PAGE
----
Anchored by Turner’s potent songwriting, the boisterous riffs of the AM era and cuts from loungey debutant, Tranquillity Base Hotel & Casino, are revitalised for a performance at the iconic Royal Albert Hall. Now transformed into a charity live-album, Roisin Hickey reflects on Arctic Monkeys’ two-decade career and one of the most compelling touring acts of all time.
The recently released album of Arctic Monkeys at the Royal Albert Hall was recorded pre-COVID when Tranquillity Base Hotel & Casino was released in 2018. The recording for the album comes from their charity gig at the Royal Albert Hall on behalf of the charity War Child which helps children in war-torn countries. All the money made from the live recording album will be donated to the charity to help children effected in war-torn countries.
Even though the gig was around the time Tranquillity Base Hotel and Casino was released, the ninety-minute set included nostalgic Arctic Monkeys tracks that many of us grew up listening to. It seemed that the setlist was a compilation of fans most-loved songs and the refreshing inclusion of songs from Tranquillity Base Hotel & Casino. One thing that has not changed is Alex Turner’s ability to engage a crowd as you can hear the voices of a full Albert Hall singing alongside him and the approving roars when a song ends, and another begins.
‘Turner singing these songs seemed entirely effortless, attacking the vocals with a more mature disposition.’
Turner begins with Four Out Of Five, and the emphatic release of Tranquillity Base Hotel and Casino was recent enough for this to go down well with the audience. This was followed by fan favourites Brainstorm, Do I Wanna Know and 505. Turner singing these songs seemed entirely effortless, attacking the vocals with a more mature disposition. There is something ever so mysterious about how he sings that brings the listener into the album. This is, however, swiftly interrupted as 2018’s woozy One Point Perspective starts playing.
The songs on Tranquillity Base Hotel and Casino have a different sound compared to the earlier material that the four-piece have released. The new album cuts through the older songs in an energetic way. Turner then reverts to older works quickly, possibly to keep the crowd stimulated as the material was still pretty fresh out of the studio. Cornerstone follows as Turner proves that his lyrical genius has always been a gift from the band's earliest days. It must also be said that the synth and electric guitar in the performance completes Turner’s vocals especially in songs such as Knee Socks and Arabella where the backing vocals, as well as the guitar riffs, play on the essence of the band.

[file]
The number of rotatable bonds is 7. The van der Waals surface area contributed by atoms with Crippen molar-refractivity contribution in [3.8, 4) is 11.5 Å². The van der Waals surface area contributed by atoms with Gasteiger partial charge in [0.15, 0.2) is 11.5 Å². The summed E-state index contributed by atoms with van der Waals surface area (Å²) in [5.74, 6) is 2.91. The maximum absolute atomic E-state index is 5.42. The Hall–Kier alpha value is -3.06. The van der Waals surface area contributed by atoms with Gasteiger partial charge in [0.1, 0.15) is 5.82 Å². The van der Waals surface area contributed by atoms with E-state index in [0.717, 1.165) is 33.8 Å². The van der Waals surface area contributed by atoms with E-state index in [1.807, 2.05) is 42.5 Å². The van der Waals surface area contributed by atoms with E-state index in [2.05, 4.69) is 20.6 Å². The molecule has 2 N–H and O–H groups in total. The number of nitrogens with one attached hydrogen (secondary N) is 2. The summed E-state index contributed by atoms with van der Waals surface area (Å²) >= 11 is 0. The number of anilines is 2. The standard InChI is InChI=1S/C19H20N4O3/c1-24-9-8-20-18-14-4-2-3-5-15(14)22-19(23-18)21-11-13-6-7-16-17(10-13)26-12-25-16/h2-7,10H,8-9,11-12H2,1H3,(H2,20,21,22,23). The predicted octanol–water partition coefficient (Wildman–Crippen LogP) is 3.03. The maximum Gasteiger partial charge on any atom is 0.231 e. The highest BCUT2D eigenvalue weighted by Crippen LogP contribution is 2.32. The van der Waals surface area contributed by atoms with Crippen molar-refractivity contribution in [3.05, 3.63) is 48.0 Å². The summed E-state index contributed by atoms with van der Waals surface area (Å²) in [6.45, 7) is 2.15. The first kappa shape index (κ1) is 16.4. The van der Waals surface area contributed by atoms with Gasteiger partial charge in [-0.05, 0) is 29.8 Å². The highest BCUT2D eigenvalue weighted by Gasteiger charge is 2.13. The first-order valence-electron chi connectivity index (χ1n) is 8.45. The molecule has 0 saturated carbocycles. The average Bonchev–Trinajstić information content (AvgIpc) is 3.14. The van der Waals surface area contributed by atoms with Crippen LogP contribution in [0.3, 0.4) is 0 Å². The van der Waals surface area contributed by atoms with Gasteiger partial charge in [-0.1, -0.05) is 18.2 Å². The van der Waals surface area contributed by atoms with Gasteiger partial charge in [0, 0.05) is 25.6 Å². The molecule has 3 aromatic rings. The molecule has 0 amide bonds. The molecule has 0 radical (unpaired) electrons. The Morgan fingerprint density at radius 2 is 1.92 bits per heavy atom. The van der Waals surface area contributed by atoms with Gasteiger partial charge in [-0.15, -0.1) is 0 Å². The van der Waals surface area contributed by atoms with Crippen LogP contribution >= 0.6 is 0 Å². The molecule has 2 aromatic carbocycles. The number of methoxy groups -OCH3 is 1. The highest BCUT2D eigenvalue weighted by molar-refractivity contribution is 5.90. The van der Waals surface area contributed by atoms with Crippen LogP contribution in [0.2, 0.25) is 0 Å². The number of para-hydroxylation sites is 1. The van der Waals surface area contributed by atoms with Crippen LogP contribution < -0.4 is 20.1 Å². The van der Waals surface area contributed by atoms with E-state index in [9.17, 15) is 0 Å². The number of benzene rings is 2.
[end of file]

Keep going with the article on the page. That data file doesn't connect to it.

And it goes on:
Adding to this, From The Ritz To The Rubble, Don't Sit Down' Cause I've Moved Your Chair and I Bet You Look Good On The Dancefloor provided the audience with rock-infused side to the band which was characteristic of their earlier albums. I think the inclusion of these songs in the set created a very present feeling of nostalgia for the audience at the gig and those who listen to the live album. The end of the album comprises Star Treatment, The View From the Afternoon, and R U Mine?
The choice of songs is quite interesting here, taking one from each key era of the bands near two-decade career. R U Mine? includes Turner teasing the crowd by singing acapella and then the impressive arrival of bass, synth and electric guitars . On the whole, the album is very successful at showing us who the Arctic Monkeys are. The live performance gives another level of depth to the songs that you would not typically hear from listening to their studio recorded album.
Written by: Roisin Hickey
Edited by: Alex Duke